US offers reward for information on 2 senior AQAP leaders

The State Department announced today that it is offering rewards of $5 and $10 million for information concerning two Al Qaeda in the Arabian Peninsula (AQAP) leaders. Both jihadists attended al Qaeda training camps in pre-9/11 Afghanistan before relocating to Yemen, where they eventually assumed leadership positions. They are openly loyal to al Qaeda’s overall emir, Ayman al Zawahiri.

Qasim al-Raymi (or al-Rimi) was named AQAP’s emir in June 2015 after his predecessor, Nasir al-Wuhayshi, was killed in an American drone strike. Raymi quickly reaffirmed his allegiance to the “beloved father,” Zawahiri, after assuming AQAP’s top spot.

State offers a short biography for Raymi, noting that he “trained terrorists at an al Qaeda camp in Afghanistan in the 1990’s.” He did so at a young age, as he was born on June 5, 1978, making him forty years old today. This means he was only in his twenties when al Qaeda first promoted him to the role of trainer.

Intelligence cited in leaked threat assessments authored by Joint Task Force-Guantanamo (JTF-GTMO) indicates that Raymi served as a trainer at al Qaeda’s Al-Farouq camp in Afghanistan. Al-Raymi’s younger brother, Ali, was held at Guantanamo. During a tribunal hearing, Ali blamed his more infamous brother and father for forcing him to train at Al Farouq. [See FDD’s Long War Journal report: Guantanamo detainee is brother of AQAP’s new top leader.]

After returning to Yemen, Raymi became active in al Qaeda’s terrorist plotting. He “was sentenced to five years in prison in 2005” for “plotting to assassinate the US Ambassador to Yemen.” However, Raymi and other al Qaeda veterans escaped prison in 2006. They then relaunched AQAP in early 2009. Raymi previously served as AQAP’s “military commander” and ran a training camp in Abyan.

Foggy Bottom implicates Raymi in al Qaeda’s anti-American terrorist plots, saying he was “linked” to both the Sept. 2008 attack on the US Embassy in Sana’a and AQAP’s Dec. 2009 plot to blow up a Detroit-bound airliner. The latter plot was carried out by Umar Farouq Abdulmutallab, a recruit who had lived in the UK. AQAP’s explosives experts strapped an “underwear bomb” to Abdulmutallab that failed to detonate. Although the US connects Raymi to these operations, State doesn’t explain his precise role.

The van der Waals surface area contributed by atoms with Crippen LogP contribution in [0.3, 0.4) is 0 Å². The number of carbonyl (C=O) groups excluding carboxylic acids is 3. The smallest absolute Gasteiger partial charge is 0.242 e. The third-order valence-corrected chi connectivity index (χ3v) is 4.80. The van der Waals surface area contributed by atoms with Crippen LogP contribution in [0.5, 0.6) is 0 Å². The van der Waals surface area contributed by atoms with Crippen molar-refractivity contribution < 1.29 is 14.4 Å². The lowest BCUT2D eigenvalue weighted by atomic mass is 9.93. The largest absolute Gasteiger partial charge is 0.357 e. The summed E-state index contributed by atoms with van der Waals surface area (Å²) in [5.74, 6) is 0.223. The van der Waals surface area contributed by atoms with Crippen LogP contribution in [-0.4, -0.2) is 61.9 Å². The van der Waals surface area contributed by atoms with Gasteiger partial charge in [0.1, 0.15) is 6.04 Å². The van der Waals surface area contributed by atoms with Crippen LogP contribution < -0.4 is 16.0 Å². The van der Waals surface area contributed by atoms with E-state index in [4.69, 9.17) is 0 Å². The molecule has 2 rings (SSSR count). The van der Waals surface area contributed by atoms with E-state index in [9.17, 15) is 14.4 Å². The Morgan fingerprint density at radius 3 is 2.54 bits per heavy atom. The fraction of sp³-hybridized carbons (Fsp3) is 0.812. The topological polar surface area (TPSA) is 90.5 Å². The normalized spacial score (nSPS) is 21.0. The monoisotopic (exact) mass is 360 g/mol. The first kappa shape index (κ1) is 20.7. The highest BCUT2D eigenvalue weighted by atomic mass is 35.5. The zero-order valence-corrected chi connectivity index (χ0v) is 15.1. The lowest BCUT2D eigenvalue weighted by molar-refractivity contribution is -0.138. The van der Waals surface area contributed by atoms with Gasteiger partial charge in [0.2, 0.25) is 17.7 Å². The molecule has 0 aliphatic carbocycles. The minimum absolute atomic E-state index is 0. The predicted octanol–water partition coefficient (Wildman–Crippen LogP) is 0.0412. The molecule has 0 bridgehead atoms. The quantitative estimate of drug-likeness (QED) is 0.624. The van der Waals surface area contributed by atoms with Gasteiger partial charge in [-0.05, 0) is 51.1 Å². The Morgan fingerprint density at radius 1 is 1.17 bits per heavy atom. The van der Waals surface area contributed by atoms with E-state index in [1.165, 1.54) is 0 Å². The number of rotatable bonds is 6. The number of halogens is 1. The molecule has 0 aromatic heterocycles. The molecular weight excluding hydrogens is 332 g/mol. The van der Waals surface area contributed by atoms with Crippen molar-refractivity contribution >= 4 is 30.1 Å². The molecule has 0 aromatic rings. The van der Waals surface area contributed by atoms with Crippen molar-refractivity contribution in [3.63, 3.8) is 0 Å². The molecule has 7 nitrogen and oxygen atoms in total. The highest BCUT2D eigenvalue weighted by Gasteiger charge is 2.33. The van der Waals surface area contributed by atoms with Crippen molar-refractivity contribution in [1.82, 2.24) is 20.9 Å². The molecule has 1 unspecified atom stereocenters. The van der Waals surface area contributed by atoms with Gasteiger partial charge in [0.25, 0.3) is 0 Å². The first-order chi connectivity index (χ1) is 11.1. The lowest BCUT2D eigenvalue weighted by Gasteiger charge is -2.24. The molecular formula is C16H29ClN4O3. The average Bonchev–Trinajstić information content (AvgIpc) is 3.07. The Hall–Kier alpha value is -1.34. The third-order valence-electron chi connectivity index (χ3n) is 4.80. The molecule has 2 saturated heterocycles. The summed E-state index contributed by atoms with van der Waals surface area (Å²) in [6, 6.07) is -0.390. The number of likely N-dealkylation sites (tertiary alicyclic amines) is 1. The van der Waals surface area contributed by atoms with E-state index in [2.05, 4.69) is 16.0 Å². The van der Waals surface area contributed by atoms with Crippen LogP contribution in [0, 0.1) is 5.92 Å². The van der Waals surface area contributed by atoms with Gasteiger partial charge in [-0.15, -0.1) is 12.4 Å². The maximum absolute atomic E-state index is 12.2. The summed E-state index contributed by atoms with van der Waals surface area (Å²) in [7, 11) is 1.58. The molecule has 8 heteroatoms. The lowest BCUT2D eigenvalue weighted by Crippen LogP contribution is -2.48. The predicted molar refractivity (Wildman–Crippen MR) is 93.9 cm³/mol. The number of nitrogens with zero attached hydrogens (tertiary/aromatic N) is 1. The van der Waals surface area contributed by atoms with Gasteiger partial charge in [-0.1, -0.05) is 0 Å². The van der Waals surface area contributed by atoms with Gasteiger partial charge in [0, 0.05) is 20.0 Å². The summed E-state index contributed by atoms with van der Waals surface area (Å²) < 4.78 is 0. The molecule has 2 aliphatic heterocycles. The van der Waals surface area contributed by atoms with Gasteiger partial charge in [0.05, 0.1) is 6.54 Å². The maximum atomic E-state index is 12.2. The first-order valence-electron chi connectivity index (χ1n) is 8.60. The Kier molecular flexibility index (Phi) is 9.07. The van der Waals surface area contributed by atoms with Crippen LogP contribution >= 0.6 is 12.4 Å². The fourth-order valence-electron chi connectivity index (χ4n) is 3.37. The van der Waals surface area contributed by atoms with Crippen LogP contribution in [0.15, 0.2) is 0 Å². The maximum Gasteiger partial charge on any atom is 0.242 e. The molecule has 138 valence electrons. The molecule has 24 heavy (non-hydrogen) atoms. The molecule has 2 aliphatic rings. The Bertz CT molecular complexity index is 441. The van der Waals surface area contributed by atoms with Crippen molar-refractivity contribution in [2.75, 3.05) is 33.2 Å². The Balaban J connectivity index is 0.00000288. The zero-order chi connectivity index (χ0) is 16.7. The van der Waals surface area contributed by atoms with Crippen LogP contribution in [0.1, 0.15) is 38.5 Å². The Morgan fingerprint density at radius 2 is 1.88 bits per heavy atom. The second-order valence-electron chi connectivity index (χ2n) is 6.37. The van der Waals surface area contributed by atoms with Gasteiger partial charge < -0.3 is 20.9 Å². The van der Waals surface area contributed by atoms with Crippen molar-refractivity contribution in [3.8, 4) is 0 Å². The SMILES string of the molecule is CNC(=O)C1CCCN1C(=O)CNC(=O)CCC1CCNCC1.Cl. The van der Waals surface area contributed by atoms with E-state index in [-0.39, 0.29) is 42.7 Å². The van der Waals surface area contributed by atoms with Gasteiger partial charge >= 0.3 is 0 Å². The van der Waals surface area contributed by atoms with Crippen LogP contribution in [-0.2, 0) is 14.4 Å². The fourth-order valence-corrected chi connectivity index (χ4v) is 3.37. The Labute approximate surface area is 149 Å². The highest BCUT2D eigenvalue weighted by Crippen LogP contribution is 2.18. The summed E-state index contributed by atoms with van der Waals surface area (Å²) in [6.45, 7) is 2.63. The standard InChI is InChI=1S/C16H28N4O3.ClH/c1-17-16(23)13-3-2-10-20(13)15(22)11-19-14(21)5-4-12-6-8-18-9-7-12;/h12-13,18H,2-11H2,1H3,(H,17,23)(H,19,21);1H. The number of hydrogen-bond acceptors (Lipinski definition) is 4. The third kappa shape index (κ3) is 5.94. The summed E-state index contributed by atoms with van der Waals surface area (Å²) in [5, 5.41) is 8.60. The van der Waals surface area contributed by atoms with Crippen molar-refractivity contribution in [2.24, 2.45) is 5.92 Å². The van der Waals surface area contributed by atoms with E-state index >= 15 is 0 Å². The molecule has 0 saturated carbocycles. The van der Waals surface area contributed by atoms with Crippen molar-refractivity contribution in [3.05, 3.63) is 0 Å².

Regardless, Raymi has threatened the US on multiple occasions. In a May 2017 video, he called for “easy and simple” attacks in the West. He also praised the operations of Islamic State sympathizers, including Omar Mateen, who attacked an Orlando, Florida nightclub in June 2016. State cites Raymi’s threats on its Rewards for Information page. [For more, see FDD’s Long War Journal report: AQAP leader calls for ‘simple’ attacks in the West.]

AQAP’s emir was first designated as a terrorist by the US government in May 2010 and a reward offer of $5 million was issued in Oct. 2014. That reward has now been increased to $10 million.

The second AQAP leader targeted by the Rewards for Justice program today is Khalid Saeed al-Batarfi. Like Raymi, Batarfi is a veteran of Al Farouq, where he was trained after traveling to Afghanistan in 1999. Batarfi “fought alongside the Taliban against US forces and the Northern Alliance” in 2001, State notes.

Batarfi has continued to serve as a Taliban booster in the years since — a role that the Taliban has appreciated.

In Dec. 2016, the Taliban featured Batarfi in a video celebrating its alliance with al Qaeda. Batarfi praised the Taliban’s men for standing up to the US “alongside their Mujahid brothers and Arab and non-Arab migrants.” [See FDD’s Long War Journal report: Taliban rejects peace talks, emphasizes alliance with al Qaeda in new video.]

Batarfi joined AQAP in 2010, according to State, and became a “senior member” of the organization in Hadramaut. He also “led AQAP fighters in taking over Yemen’s Abyan Province, and was named AQAP’s emir of Abyan.”

State describes Batarfi as a “former member of AQAP’s shura council.” It is not clear why Batarfi isn’t currently a member of AQAP’s shura, or elite advisory council, but he remains a key figure within the group’s hierarchy.

In June 2015, Batarfi publicly confirmed the death of AQAP’s first emir, Nasir al-Wuhayshi. During his eulogy, as State notes, Batarfi threatened the US and its economy. [See FDD’s Long War Journal report: AQAP confirms death of senior leader.]

Batarfi was imprisoned in Yemen, but he was freed in 2015 during AQAP’s takeover of Mukallah. He has played a prominent role in AQAP’s propaganda since then. In a Jan. 2018 video, as State notes, Batarfi blasted the Trump administration’s decision to “recognize Jerusalem as the capital of Israel.”

The UN has warned that Batarfi is involved in planning “external attacks,” including a plot in Jordan that was disrupted in 2017.

The US previously offered rewards for information on other AQAP leaders, including Ibrahim al-Banna, who is also an al Qaeda veteran.

Thomas Joscelyn is a Senior Fellow at the Foundation for Defense of Democracies and the Senior Editor for FDD's Long War Journal.

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